Thank you.

Spence said...

A.T. Greene,
As someone who has watched Cherry Hill's history for your entire life what do you envision for Cherry Hill in the future? Would you like to see a reduction in public housing or do you think developments like Waterview Overlook will price people put of Cherry Hill? Do you think new "Inner Harbor West" type developments will coexist nicely with the public housing that's half of Cherry Hill's housing stock? Do you think Cherry Hill should be better connected with Westport and Patapsco Avenue?

Anonymous said...

I grew up in Cherryhill but moved. I would love to see Cherryhill rebuilted up right. They could make it better than downtown with hotels, clubs, entertainment spots,shops and a mall that will bring money into the city. Even put a new arena and new raven stadium with roof so baltimore can get a superbowl. Cherryhill can turn baltimore into a bigger tourist spot if its done right.

Anonymous said...

whats up spence i live in cherry hill for 35yrs it was wonderful back in the 70s and 80s once they started let these murphy homes people come in and other housing people cherry hill just went down hill these young and dumb generations came mess the neighborhood up i am so sick of these mother fucking section 8 mother fuckerthey need to cut that program for good as soon as possible let these lazy ass welfare sorry ass people stop living off the goveronment money stand on your own pay regular rent this goes out to all you sorry ass secion 8 m-fucker who count on the goverment its going to come to a end real soon

Anonymous said...

I don't know who you are Spence, but I respect and appreciate what you are trying to do.
I was born(1965) and raised in Cherry Hill to young manhood and then I boogied. When one seeks oportunities for better work and different life experiences, one usually has to leave the ghetto and when one finds opportunities outside of the ghetto one, more often than not, eventually moves out. Although crime and drugs and handguns became ubiquitous as I reached my teenage years there, I must say that I loved growing up in Cherry Hill as much as I sometimes disliked. You know at one point and for most of its history, it was the largest African American community in the Baltimore metro area.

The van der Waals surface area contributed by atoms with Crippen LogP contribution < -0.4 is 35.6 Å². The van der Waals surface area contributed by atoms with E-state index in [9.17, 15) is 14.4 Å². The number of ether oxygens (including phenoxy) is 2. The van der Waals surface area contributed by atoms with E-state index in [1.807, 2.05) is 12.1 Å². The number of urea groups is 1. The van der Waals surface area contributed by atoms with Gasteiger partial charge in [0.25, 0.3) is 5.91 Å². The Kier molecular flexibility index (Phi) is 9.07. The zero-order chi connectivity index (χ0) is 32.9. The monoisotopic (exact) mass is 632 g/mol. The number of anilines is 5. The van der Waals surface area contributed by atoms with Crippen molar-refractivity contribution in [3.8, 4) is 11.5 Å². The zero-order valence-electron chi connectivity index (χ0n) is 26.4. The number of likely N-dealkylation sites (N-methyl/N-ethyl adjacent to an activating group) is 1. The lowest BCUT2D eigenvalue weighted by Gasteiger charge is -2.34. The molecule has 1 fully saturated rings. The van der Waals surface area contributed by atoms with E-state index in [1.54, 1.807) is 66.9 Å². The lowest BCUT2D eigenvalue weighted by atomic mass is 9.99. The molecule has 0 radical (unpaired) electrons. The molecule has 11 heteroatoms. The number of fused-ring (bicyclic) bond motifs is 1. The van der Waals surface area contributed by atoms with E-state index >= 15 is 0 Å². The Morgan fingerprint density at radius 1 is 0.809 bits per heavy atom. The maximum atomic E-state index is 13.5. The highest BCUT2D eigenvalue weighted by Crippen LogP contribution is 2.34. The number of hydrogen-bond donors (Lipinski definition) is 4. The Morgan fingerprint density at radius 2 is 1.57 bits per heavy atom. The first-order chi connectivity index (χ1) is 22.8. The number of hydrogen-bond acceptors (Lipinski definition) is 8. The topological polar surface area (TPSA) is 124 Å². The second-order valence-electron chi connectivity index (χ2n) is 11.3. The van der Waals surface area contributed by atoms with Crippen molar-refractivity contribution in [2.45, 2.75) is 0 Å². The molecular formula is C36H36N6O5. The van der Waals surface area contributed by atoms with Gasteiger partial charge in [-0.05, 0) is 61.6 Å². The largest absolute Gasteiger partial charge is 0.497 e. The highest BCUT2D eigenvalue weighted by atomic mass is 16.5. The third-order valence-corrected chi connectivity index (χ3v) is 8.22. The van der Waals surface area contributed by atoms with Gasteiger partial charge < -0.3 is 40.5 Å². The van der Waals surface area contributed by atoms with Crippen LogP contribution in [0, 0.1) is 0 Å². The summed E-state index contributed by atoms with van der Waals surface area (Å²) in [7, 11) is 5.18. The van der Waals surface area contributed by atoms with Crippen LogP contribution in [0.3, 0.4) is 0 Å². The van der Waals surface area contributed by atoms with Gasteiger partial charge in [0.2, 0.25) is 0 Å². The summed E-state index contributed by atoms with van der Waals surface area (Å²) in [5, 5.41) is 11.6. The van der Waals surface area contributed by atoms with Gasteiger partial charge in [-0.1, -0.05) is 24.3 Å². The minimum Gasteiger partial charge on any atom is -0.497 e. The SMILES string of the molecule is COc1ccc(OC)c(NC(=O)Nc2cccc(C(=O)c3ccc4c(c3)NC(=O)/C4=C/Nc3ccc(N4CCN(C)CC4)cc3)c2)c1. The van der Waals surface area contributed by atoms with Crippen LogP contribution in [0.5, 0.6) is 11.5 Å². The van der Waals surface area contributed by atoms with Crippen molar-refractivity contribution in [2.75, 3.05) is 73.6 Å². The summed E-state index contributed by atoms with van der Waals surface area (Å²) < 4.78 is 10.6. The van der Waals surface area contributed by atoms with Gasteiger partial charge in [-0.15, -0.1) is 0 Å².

I went to 164and 160 elementary, 180 Junior high and then , Naturally Southern high School. Cherry was quite secluded and diverse as a community But people there were very hip in an Urban sense as well as down to earth and in a country, backwater enclave kind of way. when I a kid we had a theatre, a drug store , a record and hardware store sub shop, two gas sations with repair shops the A&P and a shoe store; and at one point a Disco. But in the early eighties that all was changing and the only store that was really thriving was the liquor Store that seemed get bigger every year.and then the Koreans came in. Papa San

But with that all said and done. I think the days of Cherry Hilla s a viable and sustainable neighbor of and for working and or lower working class folks is over. The slow push toward total gentrification has been going on for two decades and it wont stop. Just look around the country, in other smaller or larger Cities. If you want to keep public and or low income housing in Cherry hill along with the working class or these days unemployed working class black folks, snuggled on in one corner while Condos and high price dwelling and holtels and mall spring up to attract the wealthy with boats to dock at the marinas; then you will have what other cities have. San Francisco for instance: The Petreo Hills neigborhood is one of the wealthiest in that city and right on the border over looking the North bay is Petreo Homes ( where OJ Simpson comes from)and its an impoverished ghetto sitting next to $700 Million dollar homes. And that ain't no kind of community. And even if that did become the case, it would not be Cherry Hill any longe, it will be a co-opted jive ass development with the po folks traipsing through to go some place else.